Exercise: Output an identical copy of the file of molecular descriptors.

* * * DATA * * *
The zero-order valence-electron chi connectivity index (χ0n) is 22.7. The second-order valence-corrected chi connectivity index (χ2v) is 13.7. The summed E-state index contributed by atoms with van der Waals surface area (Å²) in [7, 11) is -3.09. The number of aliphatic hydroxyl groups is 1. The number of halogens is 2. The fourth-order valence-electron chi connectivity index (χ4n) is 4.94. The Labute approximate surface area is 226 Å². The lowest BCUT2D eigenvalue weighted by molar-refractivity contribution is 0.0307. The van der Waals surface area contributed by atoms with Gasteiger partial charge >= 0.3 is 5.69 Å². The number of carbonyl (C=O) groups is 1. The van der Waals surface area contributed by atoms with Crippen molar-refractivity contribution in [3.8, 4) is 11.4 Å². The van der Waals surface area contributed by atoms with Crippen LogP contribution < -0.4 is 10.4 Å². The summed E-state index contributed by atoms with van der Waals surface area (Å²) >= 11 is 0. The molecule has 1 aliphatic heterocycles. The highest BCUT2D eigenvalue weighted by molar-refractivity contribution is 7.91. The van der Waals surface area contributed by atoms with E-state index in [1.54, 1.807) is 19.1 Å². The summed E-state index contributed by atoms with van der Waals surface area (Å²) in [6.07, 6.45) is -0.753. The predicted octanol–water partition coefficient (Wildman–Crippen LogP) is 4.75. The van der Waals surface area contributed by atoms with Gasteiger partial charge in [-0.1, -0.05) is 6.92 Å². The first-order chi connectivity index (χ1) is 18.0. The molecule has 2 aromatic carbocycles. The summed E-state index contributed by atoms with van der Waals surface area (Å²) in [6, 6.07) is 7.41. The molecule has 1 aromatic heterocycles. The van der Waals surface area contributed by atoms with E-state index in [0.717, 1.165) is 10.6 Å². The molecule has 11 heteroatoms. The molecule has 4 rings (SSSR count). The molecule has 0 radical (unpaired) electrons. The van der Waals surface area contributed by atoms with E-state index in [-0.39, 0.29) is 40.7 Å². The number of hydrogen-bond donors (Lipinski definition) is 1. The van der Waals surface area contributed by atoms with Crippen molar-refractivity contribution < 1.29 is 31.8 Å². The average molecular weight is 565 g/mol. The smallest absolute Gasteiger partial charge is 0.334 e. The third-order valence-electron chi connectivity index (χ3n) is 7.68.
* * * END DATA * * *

The zero-order valence-electron chi connectivity index (χ0n) is 22.7. The second-order valence-corrected chi connectivity index (χ2v) is 13.7. The summed E-state index contributed by atoms with van der Waals surface area (Å²) in [7, 11) is -3.09. The number of aliphatic hydroxyl groups is 1. The number of halogens is 2. The fourth-order valence-electron chi connectivity index (χ4n) is 4.94. The Labute approximate surface area is 226 Å². The lowest BCUT2D eigenvalue weighted by molar-refractivity contribution is 0.0307. The van der Waals surface area contributed by atoms with Gasteiger partial charge >= 0.3 is 5.69 Å². The number of carbonyl (C=O) groups is 1. The van der Waals surface area contributed by atoms with Crippen molar-refractivity contribution in [3.8, 4) is 11.4 Å². The van der Waals surface area contributed by atoms with Crippen LogP contribution < -0.4 is 10.4 Å². The summed E-state index contributed by atoms with van der Waals surface area (Å²) >= 11 is 0. The molecule has 1 aliphatic heterocycles. The highest BCUT2D eigenvalue weighted by molar-refractivity contribution is 7.91. The van der Waals surface area contributed by atoms with E-state index in [1.54, 1.807) is 19.1 Å². The summed E-state index contributed by atoms with van der Waals surface area (Å²) in [6.07, 6.45) is -0.753. The predicted octanol–water partition coefficient (Wildman–Crippen LogP) is 4.75. The van der Waals surface area contributed by atoms with Gasteiger partial charge in [-0.1, -0.05) is 6.92 Å². The first-order chi connectivity index (χ1) is 18.0. The molecule has 2 aromatic carbocycles. The summed E-state index contributed by atoms with van der Waals surface area (Å²) in [6, 6.07) is 7.41. The molecule has 1 aromatic heterocycles. The van der Waals surface area contributed by atoms with E-state index in [0.717, 1.165) is 10.6 Å². The molecule has 11 heteroatoms. The molecule has 4 rings (SSSR count). The molecule has 0 radical (unpaired) electrons. The van der Waals surface area contributed by atoms with E-state index in [-0.39, 0.29) is 40.7 Å². The number of hydrogen-bond donors (Lipinski definition) is 1. The van der Waals surface area contributed by atoms with Crippen molar-refractivity contribution < 1.29 is 31.8 Å². The average molecular weight is 565 g/mol. The smallest absolute Gasteiger partial charge is 0.334 e. The third-order valence-electron chi connectivity index (χ3n) is 7.68.